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GTI Project Update: Smooth Criminal


Now that our Rabbit can move under its own power, it’s time to address some of the finer details. As we have mentioned, the shift pattern was so vague that you couldn’t tell which gear you were in most of the time. The twenty year old tires were also making us a little nervous and the noise caused by the three inch hole in the muffler was grating. Hopefully with a a few days of work we can turn this GTI into one smooth sounding and shifting criminal.


In our search for parts we found a company called MK1 Autohaus. They sell lots of oem stuff for MK1 Volkswagens and they even manufacture a few things themselves. Parts for these early VWs are starting to get hard to find, so we were happy to stumble across these guys. We ordered up a shift linkage rebuild kit and a new pivot bearing.


Replacing all the rubber washers, bushings, and arms only took an afternoon. It wasn’t a hard job, but it did require some feeling around in the dark since most of the linkage is located on the upper backside of the transmission. We also took it apart in sections to keep from mixing anything up. Trying to piece it all back together even with a diagram would have been a real challenge. We cleaned and re-greased everything as we went. Then we replaced our trashed pivot bearing from inside the car and screwed the golf ball shift knob back on.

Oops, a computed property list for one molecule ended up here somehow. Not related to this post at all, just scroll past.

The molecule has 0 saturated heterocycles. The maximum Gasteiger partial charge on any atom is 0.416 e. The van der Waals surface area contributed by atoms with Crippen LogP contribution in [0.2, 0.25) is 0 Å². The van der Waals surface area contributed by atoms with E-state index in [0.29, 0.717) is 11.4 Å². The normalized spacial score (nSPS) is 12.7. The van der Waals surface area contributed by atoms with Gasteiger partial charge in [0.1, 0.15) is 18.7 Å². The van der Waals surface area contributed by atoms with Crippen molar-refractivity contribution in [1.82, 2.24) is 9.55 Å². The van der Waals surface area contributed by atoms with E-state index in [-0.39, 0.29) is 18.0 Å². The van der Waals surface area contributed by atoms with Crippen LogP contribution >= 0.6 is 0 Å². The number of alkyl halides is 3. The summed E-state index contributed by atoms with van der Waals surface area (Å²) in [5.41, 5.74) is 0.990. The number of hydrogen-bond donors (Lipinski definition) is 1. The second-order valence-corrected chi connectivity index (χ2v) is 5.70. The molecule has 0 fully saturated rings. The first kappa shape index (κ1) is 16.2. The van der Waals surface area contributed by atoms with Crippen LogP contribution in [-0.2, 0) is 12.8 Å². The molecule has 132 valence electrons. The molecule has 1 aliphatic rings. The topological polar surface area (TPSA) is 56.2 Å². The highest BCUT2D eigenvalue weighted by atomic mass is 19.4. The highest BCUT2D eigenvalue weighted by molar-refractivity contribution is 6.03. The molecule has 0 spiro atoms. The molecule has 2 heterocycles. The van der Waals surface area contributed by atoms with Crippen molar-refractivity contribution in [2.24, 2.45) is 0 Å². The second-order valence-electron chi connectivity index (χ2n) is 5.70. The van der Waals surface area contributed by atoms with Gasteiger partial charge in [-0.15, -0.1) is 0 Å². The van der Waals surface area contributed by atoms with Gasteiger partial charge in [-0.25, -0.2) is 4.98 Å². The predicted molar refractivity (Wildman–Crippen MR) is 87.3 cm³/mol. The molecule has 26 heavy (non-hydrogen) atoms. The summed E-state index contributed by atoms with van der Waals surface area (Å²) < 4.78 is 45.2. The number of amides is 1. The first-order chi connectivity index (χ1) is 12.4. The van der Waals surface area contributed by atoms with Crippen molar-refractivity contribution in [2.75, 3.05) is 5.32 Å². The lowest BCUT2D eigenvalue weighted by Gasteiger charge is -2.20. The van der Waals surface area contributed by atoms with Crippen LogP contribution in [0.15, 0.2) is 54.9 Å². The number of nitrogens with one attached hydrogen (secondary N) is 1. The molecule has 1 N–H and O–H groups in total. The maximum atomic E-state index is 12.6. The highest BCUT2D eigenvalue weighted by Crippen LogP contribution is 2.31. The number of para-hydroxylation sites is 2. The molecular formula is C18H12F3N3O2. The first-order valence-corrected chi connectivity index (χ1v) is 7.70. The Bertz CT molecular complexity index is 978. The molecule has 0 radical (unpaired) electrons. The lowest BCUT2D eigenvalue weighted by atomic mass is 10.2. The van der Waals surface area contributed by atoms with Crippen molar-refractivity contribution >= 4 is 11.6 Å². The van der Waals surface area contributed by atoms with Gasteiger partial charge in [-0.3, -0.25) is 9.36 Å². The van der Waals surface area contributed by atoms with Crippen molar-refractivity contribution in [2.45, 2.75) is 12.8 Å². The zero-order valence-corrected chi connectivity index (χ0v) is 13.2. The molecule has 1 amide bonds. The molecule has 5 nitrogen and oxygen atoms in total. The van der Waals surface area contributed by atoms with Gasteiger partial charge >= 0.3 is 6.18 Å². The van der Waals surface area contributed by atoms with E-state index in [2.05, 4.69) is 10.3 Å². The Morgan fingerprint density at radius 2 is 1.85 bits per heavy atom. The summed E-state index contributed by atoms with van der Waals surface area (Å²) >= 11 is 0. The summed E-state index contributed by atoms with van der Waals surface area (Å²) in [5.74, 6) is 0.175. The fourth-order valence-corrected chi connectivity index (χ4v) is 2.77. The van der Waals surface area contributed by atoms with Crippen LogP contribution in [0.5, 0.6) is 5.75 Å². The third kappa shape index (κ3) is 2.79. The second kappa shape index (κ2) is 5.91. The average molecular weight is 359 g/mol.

The shift pattern is now defined and the movement smooth. The throws are long, but each gear is close and easy to find. Now that the sloppy shift linkage was fixed, we really wanted to take the GTI out for a longer drive than around the block. We figured we had better replace at least two of the oldest tires though before attempting anything too rigorous.


While at the tire shop, we also had the guys take a look at our muffler. We were tired of the glances from fellow motorists who assumed we were making all that noise on purpose. They welded up a shiny new one and we were on our way feeling a little less embarrassed and hearing a whole lot better.

We were excited for the drop in decibel level, but by shutting up the exhuast we just made all the other obnoxious sounds more noticeable. As we have said before, once you fix a glaring issue, you are bound to discover more problems that need fixing. Now we could hear that engine wasn’t running too well. New plugs, wires, and fuel filter helped a lot, but it was obvious that we were going to have go through the fuel injection and emissions systems.


Reduced emissions and better fuel economy are great things, but boy does the required equipment makes things complicated under the hood. When the fuel system gets dirty or there is a vacuum leak, diagnosing problems can become a real challenge. We dumped Sea Foam in a fresh tank of gas to start cleaning things up inside and then used some carb cleaner to check for leaks. We were able to find a few leaks under the intake. New o-rings on the injectors and a valve cover gasket seemed to help, but the engine still cuts out when the accelerator is dropped.